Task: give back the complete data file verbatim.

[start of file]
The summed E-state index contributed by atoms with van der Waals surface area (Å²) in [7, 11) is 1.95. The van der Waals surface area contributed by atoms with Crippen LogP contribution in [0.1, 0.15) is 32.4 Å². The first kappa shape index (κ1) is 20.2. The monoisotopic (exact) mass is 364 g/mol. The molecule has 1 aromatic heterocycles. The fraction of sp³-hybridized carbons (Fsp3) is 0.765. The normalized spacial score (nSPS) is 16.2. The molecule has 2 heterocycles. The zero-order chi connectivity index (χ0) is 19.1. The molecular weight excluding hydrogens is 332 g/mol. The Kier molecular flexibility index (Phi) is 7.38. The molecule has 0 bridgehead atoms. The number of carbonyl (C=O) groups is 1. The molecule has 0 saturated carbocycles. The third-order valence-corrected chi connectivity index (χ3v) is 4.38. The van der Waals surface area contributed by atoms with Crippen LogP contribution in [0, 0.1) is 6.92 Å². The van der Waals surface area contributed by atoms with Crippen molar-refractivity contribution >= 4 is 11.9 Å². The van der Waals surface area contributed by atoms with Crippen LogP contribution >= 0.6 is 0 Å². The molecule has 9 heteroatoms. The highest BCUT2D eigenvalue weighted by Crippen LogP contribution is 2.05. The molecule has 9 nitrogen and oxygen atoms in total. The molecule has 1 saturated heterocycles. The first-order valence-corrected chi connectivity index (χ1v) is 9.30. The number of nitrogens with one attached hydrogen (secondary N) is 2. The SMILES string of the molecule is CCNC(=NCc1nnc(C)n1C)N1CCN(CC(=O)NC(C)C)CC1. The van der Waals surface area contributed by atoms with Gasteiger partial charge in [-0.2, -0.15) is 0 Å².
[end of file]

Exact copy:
The summed E-state index contributed by atoms with van der Waals surface area (Å²) in [7, 11) is 1.95. The van der Waals surface area contributed by atoms with Crippen LogP contribution in [0.1, 0.15) is 32.4 Å². The first kappa shape index (κ1) is 20.2. The monoisotopic (exact) mass is 364 g/mol. The molecule has 1 aromatic heterocycles. The fraction of sp³-hybridized carbons (Fsp3) is 0.765. The normalized spacial score (nSPS) is 16.2. The molecule has 2 heterocycles. The zero-order chi connectivity index (χ0) is 19.1. The molecular weight excluding hydrogens is 332 g/mol. The Kier molecular flexibility index (Phi) is 7.38. The molecule has 0 bridgehead atoms. The number of carbonyl (C=O) groups is 1. The molecule has 0 saturated carbocycles. The third-order valence-corrected chi connectivity index (χ3v) is 4.38. The van der Waals surface area contributed by atoms with Crippen LogP contribution in [0, 0.1) is 6.92 Å². The van der Waals surface area contributed by atoms with Crippen molar-refractivity contribution >= 4 is 11.9 Å². The van der Waals surface area contributed by atoms with Crippen LogP contribution >= 0.6 is 0 Å². The molecule has 9 heteroatoms. The highest BCUT2D eigenvalue weighted by Crippen LogP contribution is 2.05. The molecule has 9 nitrogen and oxygen atoms in total. The molecule has 1 saturated heterocycles. The first-order valence-corrected chi connectivity index (χ1v) is 9.30. The number of nitrogens with one attached hydrogen (secondary N) is 2. The SMILES string of the molecule is CCNC(=NCc1nnc(C)n1C)N1CCN(CC(=O)NC(C)C)CC1. The van der Waals surface area contributed by atoms with Gasteiger partial charge in [-0.2, -0.15) is 0 Å².